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I'm using Prism for navigation in my Wpf application. I have a few modules, and each of them is registering themselves in a main menu through common commands sent using the IoC container in the bootstrapper. The menu entries are bound to common commands for navigation - which will open the correct view in some Region. All is based on recommendations I've found through the Prism site.

My problem now is that I have a module where there is a condition stating if i want to open ViewA or ViewB in the main region. Example: Let's say I have a customer module - and then a "Customer" menu item which will open the customer module in the main view. And there is a condition: If I have an active customer I want to open the CustomerDetailsView when clicking the menu item, else I want to open the CustomersAdminView.

What is the recommended approach to solving this? I see a few options, but I think all of them sound a bit hacky. Now I'm working on creating what would be a MasterCustomerView in the example above. This view will then check the condition and open the UserControl giving either Details of Admin inside. I'm not all satisfied with this solution though - Would it be a legitim approach? Any better?

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1 Answer 1

up vote 2 down vote accepted

In the menu systems I've built around Prism, I've provided an overload for modules registering views that allows them to pass a delegate, rather than the Type of the view. In this delegate I can pass relevant information to the delegate so that it can decide how to create its view.

This is a bit complicated, but I can give you a few relevant bits of examples.

public interface IMenuRegistry
{
     void RegisterMenuItem(string title, 
                           Func<RelevantInformation, Object> executeFunction, 
                           Func<RelevantInformation, bool> canExecuteFunction);

     void RegisterMenuItem(string title, Type viewType);
}

Notice here I have a type that is passed in "RelevantInformation" that can contain the current customer, etc. When the user clicks on the menu item, I call the delegate and pass in all of the information it might need to make its decision. It returns a View object I can then put into whatever region is appropriate.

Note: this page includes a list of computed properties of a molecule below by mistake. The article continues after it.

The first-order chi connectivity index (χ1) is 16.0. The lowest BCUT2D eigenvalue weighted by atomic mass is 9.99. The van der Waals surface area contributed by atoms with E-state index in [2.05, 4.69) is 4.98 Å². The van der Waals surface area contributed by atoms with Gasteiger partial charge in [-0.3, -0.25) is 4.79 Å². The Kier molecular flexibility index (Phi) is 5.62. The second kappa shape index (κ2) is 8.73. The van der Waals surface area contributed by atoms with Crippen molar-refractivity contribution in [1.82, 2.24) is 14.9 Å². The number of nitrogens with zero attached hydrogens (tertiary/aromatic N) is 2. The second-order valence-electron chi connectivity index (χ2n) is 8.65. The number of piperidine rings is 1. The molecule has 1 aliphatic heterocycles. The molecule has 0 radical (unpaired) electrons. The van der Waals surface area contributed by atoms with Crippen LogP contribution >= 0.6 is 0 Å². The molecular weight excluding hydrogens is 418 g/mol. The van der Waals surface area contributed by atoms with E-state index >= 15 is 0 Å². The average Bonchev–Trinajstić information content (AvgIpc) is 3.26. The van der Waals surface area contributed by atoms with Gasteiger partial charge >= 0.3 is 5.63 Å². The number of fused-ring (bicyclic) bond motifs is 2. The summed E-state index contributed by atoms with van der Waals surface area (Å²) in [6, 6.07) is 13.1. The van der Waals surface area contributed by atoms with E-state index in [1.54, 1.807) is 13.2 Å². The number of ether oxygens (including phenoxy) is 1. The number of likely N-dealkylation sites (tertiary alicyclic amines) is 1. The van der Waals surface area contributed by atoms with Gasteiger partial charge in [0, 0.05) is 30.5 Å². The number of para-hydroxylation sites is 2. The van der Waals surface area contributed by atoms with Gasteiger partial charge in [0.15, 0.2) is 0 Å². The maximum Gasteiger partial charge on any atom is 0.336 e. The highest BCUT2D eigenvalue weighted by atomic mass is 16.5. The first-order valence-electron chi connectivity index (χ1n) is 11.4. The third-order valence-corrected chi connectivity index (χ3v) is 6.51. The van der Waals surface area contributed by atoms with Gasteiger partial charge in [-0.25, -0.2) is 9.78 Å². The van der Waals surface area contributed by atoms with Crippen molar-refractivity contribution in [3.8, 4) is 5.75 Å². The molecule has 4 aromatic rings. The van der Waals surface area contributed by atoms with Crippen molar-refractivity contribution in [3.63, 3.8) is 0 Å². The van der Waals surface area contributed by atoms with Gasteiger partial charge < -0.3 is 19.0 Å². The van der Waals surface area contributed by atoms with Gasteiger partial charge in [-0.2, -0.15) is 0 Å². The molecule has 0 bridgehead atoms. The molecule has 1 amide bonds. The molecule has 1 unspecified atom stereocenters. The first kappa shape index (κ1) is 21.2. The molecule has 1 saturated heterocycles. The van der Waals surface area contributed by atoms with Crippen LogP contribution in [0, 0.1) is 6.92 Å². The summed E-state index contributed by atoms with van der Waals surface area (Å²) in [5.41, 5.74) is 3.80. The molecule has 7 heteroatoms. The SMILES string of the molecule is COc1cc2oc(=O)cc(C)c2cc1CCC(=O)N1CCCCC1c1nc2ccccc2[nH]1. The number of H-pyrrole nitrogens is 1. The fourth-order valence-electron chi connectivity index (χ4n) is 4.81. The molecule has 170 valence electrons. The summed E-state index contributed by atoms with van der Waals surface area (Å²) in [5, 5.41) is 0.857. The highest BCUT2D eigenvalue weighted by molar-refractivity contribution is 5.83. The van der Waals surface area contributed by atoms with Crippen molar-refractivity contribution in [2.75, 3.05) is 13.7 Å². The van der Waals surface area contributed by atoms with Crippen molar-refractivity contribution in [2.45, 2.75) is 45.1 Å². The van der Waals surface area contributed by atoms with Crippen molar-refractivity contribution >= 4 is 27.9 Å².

I also allow the module to pass a "canExecute" delegate, similar to how a Command works (in fact, I take all of the menu registrations and turn them into Commands). This way the module can also choose to disable itself if some condition in RelevantInformation would make the menu item invalid.

In reality this is only one of many ways to solve this problem, but this is close to what I do. Hopefully you find it helpful or it gets you thinking about alternate ways to solve the problem.

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Thanks for your reply. I started implementing a similar approach, but it was clear early on that this would get a bit complex. So if there is a better solution I'd like to do this instead. Looking into solving it with event aggregation instead. Looks promissing. –  stiank81 Nov 27 '09 at 21:23
    
I've seen an event aggregator solution before and that will certainly work (this is the way I went at first), but it gets pretty messy and you lose seperation of concerns... you are making modules responsible for the operation of the menuing system. It feels right at first, but quickly becomes unmanageable, especially if you have other developers making modules. –  Anderson Imes Nov 28 '09 at 16:21
    
To me it seems reasonable that the module itself gets to decide what to do when it is requested. Doing so the menuitems are only a caption and the event they are to trigger when clicked. At least for now I find this being more reasonable than building logic into the menu items. –  stiank81 Nov 28 '09 at 22:44
    
I appreciate your answer. However, I've changed to use event aggregation, and I think the new architecture looks good. If we see problems with this in the future I'll probably go with your strategy or something similar. –  stiank81 Nov 28 '09 at 22:47
1  
It's fine and it's very close to what I proposed, only there's another step in subscribing to and filtering out event aggregation events that you have to do to get everything to work. In the case I have above you don't need this extra part and don't have to trust Module authors to know about this part. It's just simpler. The event aggregation approach will of course work. –  Anderson Imes Nov 29 '09 at 1:03

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